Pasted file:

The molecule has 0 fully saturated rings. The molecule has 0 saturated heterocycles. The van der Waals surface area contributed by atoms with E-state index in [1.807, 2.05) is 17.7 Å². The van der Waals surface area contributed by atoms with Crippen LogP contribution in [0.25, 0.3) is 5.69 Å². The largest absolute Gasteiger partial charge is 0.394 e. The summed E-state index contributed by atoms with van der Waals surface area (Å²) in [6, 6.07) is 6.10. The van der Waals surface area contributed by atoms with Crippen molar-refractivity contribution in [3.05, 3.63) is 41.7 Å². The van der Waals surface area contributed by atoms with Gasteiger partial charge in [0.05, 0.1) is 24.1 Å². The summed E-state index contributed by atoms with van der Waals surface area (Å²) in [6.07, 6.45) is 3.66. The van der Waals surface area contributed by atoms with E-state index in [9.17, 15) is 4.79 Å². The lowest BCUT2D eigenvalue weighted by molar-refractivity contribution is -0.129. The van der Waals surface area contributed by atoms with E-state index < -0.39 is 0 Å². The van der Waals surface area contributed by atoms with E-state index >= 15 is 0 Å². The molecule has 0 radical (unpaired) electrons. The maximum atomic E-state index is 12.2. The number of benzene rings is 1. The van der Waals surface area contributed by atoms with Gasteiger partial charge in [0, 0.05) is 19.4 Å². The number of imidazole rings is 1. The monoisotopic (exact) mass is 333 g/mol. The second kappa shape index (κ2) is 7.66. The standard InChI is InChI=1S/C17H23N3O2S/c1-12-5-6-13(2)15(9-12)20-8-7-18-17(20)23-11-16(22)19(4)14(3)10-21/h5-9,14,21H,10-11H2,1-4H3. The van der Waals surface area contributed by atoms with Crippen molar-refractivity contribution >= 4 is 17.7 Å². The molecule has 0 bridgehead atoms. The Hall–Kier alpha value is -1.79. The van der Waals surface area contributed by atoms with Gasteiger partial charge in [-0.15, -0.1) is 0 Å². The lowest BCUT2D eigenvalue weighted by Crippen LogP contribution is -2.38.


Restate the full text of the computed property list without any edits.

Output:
The molecule has 0 fully saturated rings. The molecule has 0 saturated heterocycles. The van der Waals surface area contributed by atoms with E-state index in [1.807, 2.05) is 17.7 Å². The van der Waals surface area contributed by atoms with Crippen LogP contribution in [0.25, 0.3) is 5.69 Å². The largest absolute Gasteiger partial charge is 0.394 e. The summed E-state index contributed by atoms with van der Waals surface area (Å²) in [6, 6.07) is 6.10. The van der Waals surface area contributed by atoms with Crippen molar-refractivity contribution in [3.05, 3.63) is 41.7 Å². The van der Waals surface area contributed by atoms with Gasteiger partial charge in [0.05, 0.1) is 24.1 Å². The summed E-state index contributed by atoms with van der Waals surface area (Å²) in [6.07, 6.45) is 3.66. The van der Waals surface area contributed by atoms with E-state index in [9.17, 15) is 4.79 Å². The lowest BCUT2D eigenvalue weighted by molar-refractivity contribution is -0.129. The van der Waals surface area contributed by atoms with E-state index < -0.39 is 0 Å². The van der Waals surface area contributed by atoms with E-state index >= 15 is 0 Å². The molecule has 0 radical (unpaired) electrons. The maximum atomic E-state index is 12.2. The number of benzene rings is 1. The van der Waals surface area contributed by atoms with Gasteiger partial charge in [0, 0.05) is 19.4 Å². The number of imidazole rings is 1. The monoisotopic (exact) mass is 333 g/mol. The second kappa shape index (κ2) is 7.66. The standard InChI is InChI=1S/C17H23N3O2S/c1-12-5-6-13(2)15(9-12)20-8-7-18-17(20)23-11-16(22)19(4)14(3)10-21/h5-9,14,21H,10-11H2,1-4H3. The van der Waals surface area contributed by atoms with Crippen molar-refractivity contribution >= 4 is 17.7 Å². The molecule has 0 bridgehead atoms. The Hall–Kier alpha value is -1.79. The van der Waals surface area contributed by atoms with Gasteiger partial charge in [-0.15, -0.1) is 0 Å². The lowest BCUT2D eigenvalue weighted by Crippen LogP contribution is -2.38.